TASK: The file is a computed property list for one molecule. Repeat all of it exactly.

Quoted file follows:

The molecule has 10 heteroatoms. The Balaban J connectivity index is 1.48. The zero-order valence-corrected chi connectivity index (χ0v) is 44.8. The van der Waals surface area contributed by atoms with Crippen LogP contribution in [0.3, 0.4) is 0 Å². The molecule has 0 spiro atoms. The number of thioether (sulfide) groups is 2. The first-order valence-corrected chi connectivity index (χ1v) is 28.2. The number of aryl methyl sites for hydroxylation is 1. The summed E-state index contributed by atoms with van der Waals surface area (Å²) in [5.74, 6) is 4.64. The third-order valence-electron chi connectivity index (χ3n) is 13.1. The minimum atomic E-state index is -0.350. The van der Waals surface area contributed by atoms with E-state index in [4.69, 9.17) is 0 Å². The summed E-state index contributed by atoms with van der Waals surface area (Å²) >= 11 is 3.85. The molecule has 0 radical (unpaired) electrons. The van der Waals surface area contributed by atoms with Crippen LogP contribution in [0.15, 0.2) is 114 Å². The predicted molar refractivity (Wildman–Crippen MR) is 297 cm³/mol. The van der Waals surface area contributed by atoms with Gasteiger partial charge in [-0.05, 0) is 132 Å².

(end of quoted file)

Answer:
The molecule has 10 heteroatoms. The Balaban J connectivity index is 1.48. The zero-order valence-corrected chi connectivity index (χ0v) is 44.8. The van der Waals surface area contributed by atoms with Crippen LogP contribution in [0.3, 0.4) is 0 Å². The molecule has 0 spiro atoms. The number of thioether (sulfide) groups is 2. The first-order valence-corrected chi connectivity index (χ1v) is 28.2. The number of aryl methyl sites for hydroxylation is 1. The summed E-state index contributed by atoms with van der Waals surface area (Å²) in [5.74, 6) is 4.64. The third-order valence-electron chi connectivity index (χ3n) is 13.1. The minimum atomic E-state index is -0.350. The van der Waals surface area contributed by atoms with E-state index in [4.69, 9.17) is 0 Å². The summed E-state index contributed by atoms with van der Waals surface area (Å²) >= 11 is 3.85. The molecule has 0 radical (unpaired) electrons. The van der Waals surface area contributed by atoms with Crippen LogP contribution in [0.15, 0.2) is 114 Å². The predicted molar refractivity (Wildman–Crippen MR) is 297 cm³/mol. The van der Waals surface area contributed by atoms with Gasteiger partial charge in [-0.05, 0) is 132 Å².